With the increasing threat landscape and recent workplace shifts to support remote users, many companies are deploying a Zero Trust security model to mitigate, detect, and respond to cyber risks across their environment.
Zero Trust principles help protect against identity and access-based security risks by requiring all users, whether inside or outside the organization’s network, to be authenticated, authorized, and continuously validated for security configuration and posture checks before granted access to applications and data.
Zero Trust relies on robust user authentication and device validation over network and endpoint security to protect applications and data against new and emergent threats. Instead of security enforcement at the network perimeter, Zero Trust focuses on protecting applications and surface areas. Users and devices are not automatically trusted because they happen to be behind the enterprise perimeter or on a trusted network.
While each organization may have a varying approach to deploying Zero Trust, the building blocks are generally the same, including establishing trust in every access request and securing access across their applications and network.
Deploying a Zero Trust architecture for the workforce provides a series of benefits, including improving the end-user experience by allowing access to some applications or resources that traditionally require VPN access and streamlining authentication through multi-factor authentication (MFA). Organizations can often leverage their existing security investments to deploy Zero Trust, including authentication, network access control, logging, device management, and endpoint detection and response, to improve their overall security posture.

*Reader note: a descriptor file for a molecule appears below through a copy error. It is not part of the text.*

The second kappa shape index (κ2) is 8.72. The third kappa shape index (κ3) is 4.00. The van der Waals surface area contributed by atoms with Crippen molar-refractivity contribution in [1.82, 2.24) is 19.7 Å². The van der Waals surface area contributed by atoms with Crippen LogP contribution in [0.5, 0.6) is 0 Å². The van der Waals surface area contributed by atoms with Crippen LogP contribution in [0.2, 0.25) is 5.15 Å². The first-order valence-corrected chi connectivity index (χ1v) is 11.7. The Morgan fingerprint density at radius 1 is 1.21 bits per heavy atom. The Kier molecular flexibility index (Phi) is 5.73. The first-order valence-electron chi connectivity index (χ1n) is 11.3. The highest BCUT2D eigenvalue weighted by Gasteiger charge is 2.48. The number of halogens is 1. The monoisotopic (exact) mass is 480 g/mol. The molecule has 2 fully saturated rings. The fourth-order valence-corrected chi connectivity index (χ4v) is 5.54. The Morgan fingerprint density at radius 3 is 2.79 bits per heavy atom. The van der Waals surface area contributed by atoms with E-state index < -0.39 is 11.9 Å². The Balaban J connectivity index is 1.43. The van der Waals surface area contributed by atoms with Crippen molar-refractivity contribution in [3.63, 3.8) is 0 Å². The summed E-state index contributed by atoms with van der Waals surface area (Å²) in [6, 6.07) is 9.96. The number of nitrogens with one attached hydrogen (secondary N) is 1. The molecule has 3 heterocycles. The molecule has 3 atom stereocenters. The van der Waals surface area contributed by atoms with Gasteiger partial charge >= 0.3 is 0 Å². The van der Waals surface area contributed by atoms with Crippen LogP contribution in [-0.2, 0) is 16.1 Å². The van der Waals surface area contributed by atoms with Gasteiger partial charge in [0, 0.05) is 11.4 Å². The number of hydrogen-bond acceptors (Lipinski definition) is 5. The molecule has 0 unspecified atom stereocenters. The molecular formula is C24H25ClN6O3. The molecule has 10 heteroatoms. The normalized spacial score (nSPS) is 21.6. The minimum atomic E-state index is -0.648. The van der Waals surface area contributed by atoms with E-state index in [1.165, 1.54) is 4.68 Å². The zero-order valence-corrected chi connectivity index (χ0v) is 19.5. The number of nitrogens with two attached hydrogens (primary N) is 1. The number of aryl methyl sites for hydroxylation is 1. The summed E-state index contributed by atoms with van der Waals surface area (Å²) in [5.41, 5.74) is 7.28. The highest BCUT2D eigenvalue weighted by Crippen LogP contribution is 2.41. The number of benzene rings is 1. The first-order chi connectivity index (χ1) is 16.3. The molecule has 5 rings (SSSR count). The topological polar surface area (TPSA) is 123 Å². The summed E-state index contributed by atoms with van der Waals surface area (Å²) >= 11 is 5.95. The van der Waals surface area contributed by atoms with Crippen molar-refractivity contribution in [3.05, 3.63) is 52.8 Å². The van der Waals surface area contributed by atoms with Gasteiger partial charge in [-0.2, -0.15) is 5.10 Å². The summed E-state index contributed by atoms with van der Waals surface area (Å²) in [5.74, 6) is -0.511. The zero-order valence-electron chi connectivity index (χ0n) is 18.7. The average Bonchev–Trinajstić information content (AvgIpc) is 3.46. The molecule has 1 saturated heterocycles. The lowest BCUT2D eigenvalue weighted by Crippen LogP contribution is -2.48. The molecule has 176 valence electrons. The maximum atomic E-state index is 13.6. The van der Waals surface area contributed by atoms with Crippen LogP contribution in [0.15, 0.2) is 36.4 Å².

The Move to Passwordless
The same Zero Trust architectural components can also be leveraged for the next evolution in authentication, which is passwordless access. The appeal of moving to passwordless authentication is that it unburdens IT departments that have to continuously manage and reset passwords for users, which is time-consuming and expensive to maintain. For end-users, managing multiple passwords across various applications and devices can be unwieldy, often resulting in re-using the same passwords that can be easily compromised and lead to data breaches.
When implemented correctly, passwordless authentication eliminates the password from the authentication flow while maintaining MFA security. In effect, passwordless enhances security while simultaneously decreasing authentication friction for users – a win-win for IT infrastructure.
While the promise of passwordless authentication is exciting, it’s important to think strategically about deploying new technology. By placing the foundational components of Zero Trust in place first, like SSO, MFA, and Device Trust, the transition to passwordless will be smoother and more secure. As passwordless is a relatively nascent technology trend, organizations should consider a phased rollout, targeting users and authentication scenarios that make the most sense from a technical and business perspective.